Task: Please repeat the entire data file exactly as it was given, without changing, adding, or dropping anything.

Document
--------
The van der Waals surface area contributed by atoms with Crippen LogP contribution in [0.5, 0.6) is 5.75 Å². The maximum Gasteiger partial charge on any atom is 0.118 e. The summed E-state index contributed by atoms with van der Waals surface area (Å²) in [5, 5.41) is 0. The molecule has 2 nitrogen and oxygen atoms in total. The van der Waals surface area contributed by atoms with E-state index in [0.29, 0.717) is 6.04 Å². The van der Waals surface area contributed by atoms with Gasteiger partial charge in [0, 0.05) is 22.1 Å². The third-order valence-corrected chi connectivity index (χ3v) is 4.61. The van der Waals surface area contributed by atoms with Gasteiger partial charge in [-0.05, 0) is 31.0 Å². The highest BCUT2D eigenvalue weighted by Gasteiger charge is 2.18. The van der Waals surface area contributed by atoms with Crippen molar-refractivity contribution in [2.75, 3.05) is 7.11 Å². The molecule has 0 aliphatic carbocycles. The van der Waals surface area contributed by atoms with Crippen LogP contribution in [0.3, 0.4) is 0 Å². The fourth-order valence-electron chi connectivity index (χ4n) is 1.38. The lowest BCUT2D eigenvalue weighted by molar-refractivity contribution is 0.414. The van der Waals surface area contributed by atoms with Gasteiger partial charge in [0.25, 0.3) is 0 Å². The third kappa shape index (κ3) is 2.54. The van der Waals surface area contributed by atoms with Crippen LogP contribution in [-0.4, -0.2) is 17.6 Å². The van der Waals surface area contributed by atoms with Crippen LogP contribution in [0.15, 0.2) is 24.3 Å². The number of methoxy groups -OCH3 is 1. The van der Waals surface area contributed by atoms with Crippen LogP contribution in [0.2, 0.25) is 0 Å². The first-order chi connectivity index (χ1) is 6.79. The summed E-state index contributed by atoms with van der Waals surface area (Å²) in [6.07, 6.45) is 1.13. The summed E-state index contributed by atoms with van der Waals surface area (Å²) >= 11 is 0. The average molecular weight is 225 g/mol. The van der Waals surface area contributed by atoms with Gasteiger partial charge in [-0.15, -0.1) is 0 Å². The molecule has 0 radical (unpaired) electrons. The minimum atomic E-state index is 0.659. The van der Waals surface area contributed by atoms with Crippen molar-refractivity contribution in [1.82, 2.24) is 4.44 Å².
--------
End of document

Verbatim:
The van der Waals surface area contributed by atoms with Crippen LogP contribution in [0.5, 0.6) is 5.75 Å². The maximum Gasteiger partial charge on any atom is 0.118 e. The summed E-state index contributed by atoms with van der Waals surface area (Å²) in [5, 5.41) is 0. The molecule has 2 nitrogen and oxygen atoms in total. The van der Waals surface area contributed by atoms with E-state index in [0.29, 0.717) is 6.04 Å². The van der Waals surface area contributed by atoms with Gasteiger partial charge in [0, 0.05) is 22.1 Å². The third-order valence-corrected chi connectivity index (χ3v) is 4.61. The van der Waals surface area contributed by atoms with Gasteiger partial charge in [-0.05, 0) is 31.0 Å². The highest BCUT2D eigenvalue weighted by Gasteiger charge is 2.18. The van der Waals surface area contributed by atoms with Crippen molar-refractivity contribution in [2.75, 3.05) is 7.11 Å². The molecule has 0 aliphatic carbocycles. The van der Waals surface area contributed by atoms with Crippen LogP contribution in [0.3, 0.4) is 0 Å². The fourth-order valence-electron chi connectivity index (χ4n) is 1.38. The lowest BCUT2D eigenvalue weighted by molar-refractivity contribution is 0.414. The van der Waals surface area contributed by atoms with Gasteiger partial charge in [0.25, 0.3) is 0 Å². The third kappa shape index (κ3) is 2.54. The van der Waals surface area contributed by atoms with Crippen LogP contribution in [-0.4, -0.2) is 17.6 Å². The van der Waals surface area contributed by atoms with Crippen LogP contribution in [0.15, 0.2) is 24.3 Å². The number of methoxy groups -OCH3 is 1. The van der Waals surface area contributed by atoms with Crippen LogP contribution in [0.2, 0.25) is 0 Å². The first-order chi connectivity index (χ1) is 6.79. The summed E-state index contributed by atoms with van der Waals surface area (Å²) in [6.07, 6.45) is 1.13. The summed E-state index contributed by atoms with van der Waals surface area (Å²) >= 11 is 0. The average molecular weight is 225 g/mol. The van der Waals surface area contributed by atoms with Gasteiger partial charge in [-0.15, -0.1) is 0 Å². The molecule has 0 radical (unpaired) electrons. The minimum atomic E-state index is 0.659. The van der Waals surface area contributed by atoms with Crippen molar-refractivity contribution in [1.82, 2.24) is 4.44 Å².